An unremarkable film that nonetheless raises some far-reaching questions.
I recently watched the documentary Adult Human Female. It gives an outline of the main arguments raised in what we might call the gender critical response to gender identity theory as it is applied by trans activists. I tuned in after seeing an article in the Guardian newspaper reporting on a row taking place at Edinburgh University about whether or not it should be shown on campus. It isn’t difficult to find – it’s readily available on YouTube for those wanting to try and understand what the dispute is about. For me, the film raised three questions, only one directly related to the Edinburgh story.
The first question is, I suppose, why does anybody think the film should be banned? It takes the form of inter-cut pieces to camera from various people with some claim to relevant expertise – in law, medicine, and philosophy for example. There’s nothing here that would be novel to anybody who has taken even a non-specialist interest in trans debates in the last few years. The style is, in places, challenging but there’s nothing remotely illegal in it, or anything that could be reasonably described as aimed at inciting violence or hatred towards trans people. The main objection I can find online is the usual one that any opposition to the gender identity theory proposed by trans activists must necessarily be offensive and transphobic.
Two other questions came to mind while I was thinking about this: neither at all original but prompted, I think, by watching the case being presented on film rather than by reading about it.
One of those questions is – I can see what’s gained by tackling single issues as case studies, but what’s lost? The specific example raised by the film is sexual violence in prisons. For sure, I think most people can see that putting violent sexual offenders with male genitalia into female prisons is not a great idea. But the focus on this issue can easily overshadow a wider problem of sexual violence in prisons. Not long after I watched the film I read a newspaper report indicating that in the past 13 years there have been nearly 1000 rapes and more than 2000 sexual assaults in our prisons. The main lesson is that overcrowding and understaffing mean that it’s all but impossible to make prisons safe for those in them. Rather lost, then, in the furore about the threat from trans women is that sexual violence in prisons is best viewed not through the lens of identity politics but as an indictment of national government policy, and especially that pursued by successive Tory governments in the name of austerity.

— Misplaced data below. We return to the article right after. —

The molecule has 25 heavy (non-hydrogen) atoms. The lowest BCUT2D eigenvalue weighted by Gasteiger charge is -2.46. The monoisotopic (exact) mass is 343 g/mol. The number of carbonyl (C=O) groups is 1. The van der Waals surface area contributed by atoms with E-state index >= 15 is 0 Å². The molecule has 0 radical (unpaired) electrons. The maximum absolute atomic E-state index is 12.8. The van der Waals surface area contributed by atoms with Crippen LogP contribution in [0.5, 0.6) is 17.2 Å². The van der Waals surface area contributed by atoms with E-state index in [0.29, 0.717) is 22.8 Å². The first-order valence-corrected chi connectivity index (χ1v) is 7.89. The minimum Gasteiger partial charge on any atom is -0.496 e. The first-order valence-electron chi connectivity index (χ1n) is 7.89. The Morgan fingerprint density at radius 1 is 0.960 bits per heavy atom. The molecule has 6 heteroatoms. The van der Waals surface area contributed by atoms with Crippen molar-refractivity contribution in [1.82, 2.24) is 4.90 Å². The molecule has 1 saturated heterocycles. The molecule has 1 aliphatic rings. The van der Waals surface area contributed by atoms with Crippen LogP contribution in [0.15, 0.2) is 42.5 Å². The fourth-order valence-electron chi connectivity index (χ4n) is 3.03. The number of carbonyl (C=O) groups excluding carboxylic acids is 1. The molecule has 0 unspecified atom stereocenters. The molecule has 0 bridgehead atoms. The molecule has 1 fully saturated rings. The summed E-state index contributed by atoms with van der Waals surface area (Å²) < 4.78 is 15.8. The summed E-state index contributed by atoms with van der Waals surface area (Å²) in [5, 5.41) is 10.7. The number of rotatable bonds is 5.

And the third question – gender reassignment, sex and sexual orientation are all protected characteristics under the Equality Act 2010, but what exactly is the point of protected characteristics? They are difficult to define (see eg Malleson K. Equality law and the protected characteristics. The Modern Law Review. 2018 Jul;81(4):598-621.) and despite now extending to nine they still don’t include obvious targets for discrimination like body weight, socio-economic status or non-disabling mental disorder. When Diane Abbott MP wrote an ill-considered incoherent letter to the Observer newspaper about racism and prejudice, she was accused of trying to argue for a hierarchy of discrimination where none exists. And yet that feels like the whole point of protected characteristics – they are labels for sorts of discrimination we want to legislate against and therefore implicitly they label by omission states that don’t merit legislation.
Maybe I misunderstand, but it strikes me that these aren’t easy decisions to make, and they are made harder by the style of public debate that involves striking positions and affecting certainty – with the direction of travel seeming to be away from nuance and acknowledgement of uncertainty. What a shame that Edinburgh University students can’t lead the way in modelling what a proper debate might look like.